• Maintain editorial control: While working with sponsors, ensure you retain editorial control to maintain your blog’s authenticity and audience trust.
  • Disclosures are essential: Clearly disclose sponsored content to readers, upholding transparency and ethical practices.
  • Align with your niche: Partner with brands that complement your content and resonate with your audience.

12. Freelancing and Paid Writing Opportunities:

Your blog can serve as a springboard for freelance writing opportunities. Showcase your writing skills and expertise through your blog content, attracting potential clients.

  • Target relevant publications: Identify online publications, websites, or magazines related to your niche and pitch your writing services.
  • High-quality samples: Include high-quality blog posts from your site as writing samples when pitching to potential clients.
  • Develop strong writing skills: Continuously hone your writing skills and stay updated on current trends in your niche to deliver exceptional work.


Building a successful blog that generates income requires dedication, strategic planning, and high-quality content. In today’s digital age, there are numerous opportunities to make money online through blogging. By utilizing a combination of methods such as affiliate marketing, sponsored content, and selling digital products or services, you can leverage your blog’s potential and achieve financial success.

Remember, consistency in posting, engaging with your audience, and staying adaptable to trends are key to thriving in the ever-evolving blogosphere. Embrace new strategies, refine your approaches, and always keep your readers at the forefront of your content creation journey. With dedication and the right approach, your blog has the potential to become a valuable source of income and a platform for sharing your knowledge and passion with the world, making money online while doing what you love.

Image Credit: DepositPhotos

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Snapchat Explores New Messaging Retention Feature: A Game-Changer or Risky Move?




Snapchat Explores New Messaging Retention Feature: A Game-Changer or Risky Move?

In a recent announcement, Snapchat revealed a groundbreaking update that challenges its traditional design ethos. The platform is experimenting with an option that allows users to defy the 24-hour auto-delete rule, a feature synonymous with Snapchat’s ephemeral messaging model.

The proposed change aims to introduce a “Never delete” option in messaging retention settings, aligning Snapchat more closely with conventional messaging apps. While this move may blur Snapchat’s distinctive selling point, Snap appears convinced of its necessity.

According to Snap, the decision stems from user feedback and a commitment to innovation based on user needs. The company aims to provide greater flexibility and control over conversations, catering to the preferences of its community.

Currently undergoing trials in select markets, the new feature empowers users to adjust retention settings on a conversation-by-conversation basis. Flexibility remains paramount, with participants able to modify settings within chats and receive in-chat notifications to ensure transparency.

Snapchat underscores that the default auto-delete feature will persist, reinforcing its design philosophy centered on ephemerality. However, with the app gaining traction as a primary messaging platform, the option offers users a means to preserve longer chat histories.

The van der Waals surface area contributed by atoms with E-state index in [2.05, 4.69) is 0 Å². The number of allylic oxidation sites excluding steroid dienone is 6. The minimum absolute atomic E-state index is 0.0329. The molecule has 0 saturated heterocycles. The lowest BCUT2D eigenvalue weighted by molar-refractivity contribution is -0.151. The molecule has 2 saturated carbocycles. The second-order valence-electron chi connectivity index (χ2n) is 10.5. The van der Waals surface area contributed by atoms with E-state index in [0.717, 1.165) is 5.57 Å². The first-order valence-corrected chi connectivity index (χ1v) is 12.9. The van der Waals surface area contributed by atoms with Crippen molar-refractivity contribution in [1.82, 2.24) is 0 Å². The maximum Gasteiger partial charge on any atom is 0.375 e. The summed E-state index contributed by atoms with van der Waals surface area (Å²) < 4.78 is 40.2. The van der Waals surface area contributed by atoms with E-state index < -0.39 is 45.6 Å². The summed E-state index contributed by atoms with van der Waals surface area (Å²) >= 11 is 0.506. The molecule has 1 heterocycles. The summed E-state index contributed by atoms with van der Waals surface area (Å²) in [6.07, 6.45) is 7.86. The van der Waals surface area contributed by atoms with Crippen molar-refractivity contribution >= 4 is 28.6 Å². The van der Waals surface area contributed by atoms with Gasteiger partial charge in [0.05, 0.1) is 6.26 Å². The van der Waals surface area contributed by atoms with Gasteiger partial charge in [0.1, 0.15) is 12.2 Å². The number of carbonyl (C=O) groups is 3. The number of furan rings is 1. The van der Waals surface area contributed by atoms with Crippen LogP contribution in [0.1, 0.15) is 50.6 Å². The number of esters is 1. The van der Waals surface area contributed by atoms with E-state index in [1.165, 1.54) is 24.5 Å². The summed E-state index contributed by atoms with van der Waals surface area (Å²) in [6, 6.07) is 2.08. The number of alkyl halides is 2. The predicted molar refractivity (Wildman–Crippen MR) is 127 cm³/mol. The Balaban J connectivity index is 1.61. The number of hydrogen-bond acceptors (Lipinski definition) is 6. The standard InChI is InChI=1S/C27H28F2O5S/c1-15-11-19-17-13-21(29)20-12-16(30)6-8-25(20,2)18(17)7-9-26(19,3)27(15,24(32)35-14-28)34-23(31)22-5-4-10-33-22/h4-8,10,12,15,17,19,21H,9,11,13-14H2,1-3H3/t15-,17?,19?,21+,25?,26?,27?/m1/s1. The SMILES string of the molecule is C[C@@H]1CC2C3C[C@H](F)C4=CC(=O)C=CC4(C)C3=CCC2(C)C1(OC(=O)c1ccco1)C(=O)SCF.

The update marks a pivotal moment for Snapchat, renowned for its disappearing message premise, especially popular among younger demographics. Retaining this focus has been pivotal to Snapchat’s identity, but the shift suggests a broader strategy aimed at diversifying its user base.

This strategy may appeal particularly to older demographics, potentially extending Snapchat’s relevance as users age. By emulating features of conventional messaging platforms, Snapchat seeks to enhance its appeal and broaden its reach.

Yet, the introduction of message retention poses questions about Snapchat’s uniqueness. While addressing user demands, the risk of diluting Snapchat’s distinctiveness looms large.

As Snapchat ventures into uncharted territory, the outcome of this experiment remains uncertain. Will message retention propel Snapchat to new heights, or will it compromise the platform’s uniqueness?

Only time will tell.

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Catering to specific audience boosts your business, says accountant turned coach



Catering to specific audience boosts your business, says accountant turned coach

While it is tempting to try to appeal to a broad audience, the founder of alcohol-free coaching service Just the Tonic, Sandra Parker, believes the best thing you can do for your business is focus on your niche. Here’s how she did just that.

When running a business, reaching out to as many clients as possible can be tempting. But it also risks making your marketing “too generic,” warns Sandra Parker, the founder of Just The Tonic Coaching.

“From the very start of my business, I knew exactly who I could help and who I couldn’t,” Parker told My Biggest Lessons.

Parker struggled with alcohol dependence as a young professional. Today, her business targets high-achieving individuals who face challenges similar to those she had early in her career.

“I understand their frustrations, I understand their fears, and I understand their coping mechanisms and the stories they’re telling themselves,” Parker said. “Because of that, I’m able to market very effectively, to speak in a language that they understand, and am able to reach them.” 

“I believe that it’s really important that you know exactly who your customer or your client is, and you target them, and you resist the temptation to make your marketing too generic to try and reach everyone,” she explained.

“If you speak specifically to your target clients, you will reach them, and I believe that’s the way that you’re going to be more successful.

Watch the video for more of Sandra Parker’s biggest lessons.